The Seventh Dalai Lama (1708-1757) calls this collection of over a hundred spontaneous short verses illustrating the essential ingredients of the enlightenment tradition "a string of precious gems" for spiritual knowledge. Glenn H. Mullin, who studied Tantric Buddhism in the Himalayas for twelve years, presents thought-provoking commentary on each of these four-line verses.
The Dalai Lama opens up a portal into the Buddha's teachings about generosity, compassion, the problems that affect the mind, the inner distortions that affect the mind, and the rewards of the enlightenment path. This brief volume is brimming over with ethical insights into various spiritual practices. And all of these are amazingly relevant to our contemporary situation.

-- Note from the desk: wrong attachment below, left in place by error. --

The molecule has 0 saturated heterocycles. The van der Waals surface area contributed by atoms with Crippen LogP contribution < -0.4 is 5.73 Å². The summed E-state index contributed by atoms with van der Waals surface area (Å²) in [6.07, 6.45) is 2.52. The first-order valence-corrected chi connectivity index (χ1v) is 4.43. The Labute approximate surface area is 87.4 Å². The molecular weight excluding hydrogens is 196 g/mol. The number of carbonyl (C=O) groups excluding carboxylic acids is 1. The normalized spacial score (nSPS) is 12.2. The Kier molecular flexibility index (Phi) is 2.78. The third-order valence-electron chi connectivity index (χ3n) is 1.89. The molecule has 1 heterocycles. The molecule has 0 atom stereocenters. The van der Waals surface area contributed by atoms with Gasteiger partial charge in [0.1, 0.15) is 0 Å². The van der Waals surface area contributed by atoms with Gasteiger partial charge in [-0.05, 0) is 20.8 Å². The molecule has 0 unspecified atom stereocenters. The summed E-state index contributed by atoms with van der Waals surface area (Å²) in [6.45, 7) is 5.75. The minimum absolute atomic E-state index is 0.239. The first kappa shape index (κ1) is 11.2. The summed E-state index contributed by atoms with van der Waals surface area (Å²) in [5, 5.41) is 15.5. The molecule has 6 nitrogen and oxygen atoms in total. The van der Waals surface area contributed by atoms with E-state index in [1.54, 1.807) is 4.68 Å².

Take for example, the following observation on wealth: "Who are the most poor / of all beings in this world? Those so attached to their wealth / that they know no satisfaction." That's poignant enough to appear on a billboard in Times Square. And check this one, which reveals the Dalai Lama's sense of humor: "What is the body odor / easy to acquire but hard to lose? / Habits picked up from people / whose lives are far from spiritual ways." Those on the path of enlightenment eschew the norms of society whether in the eighteenth or twenty-first century.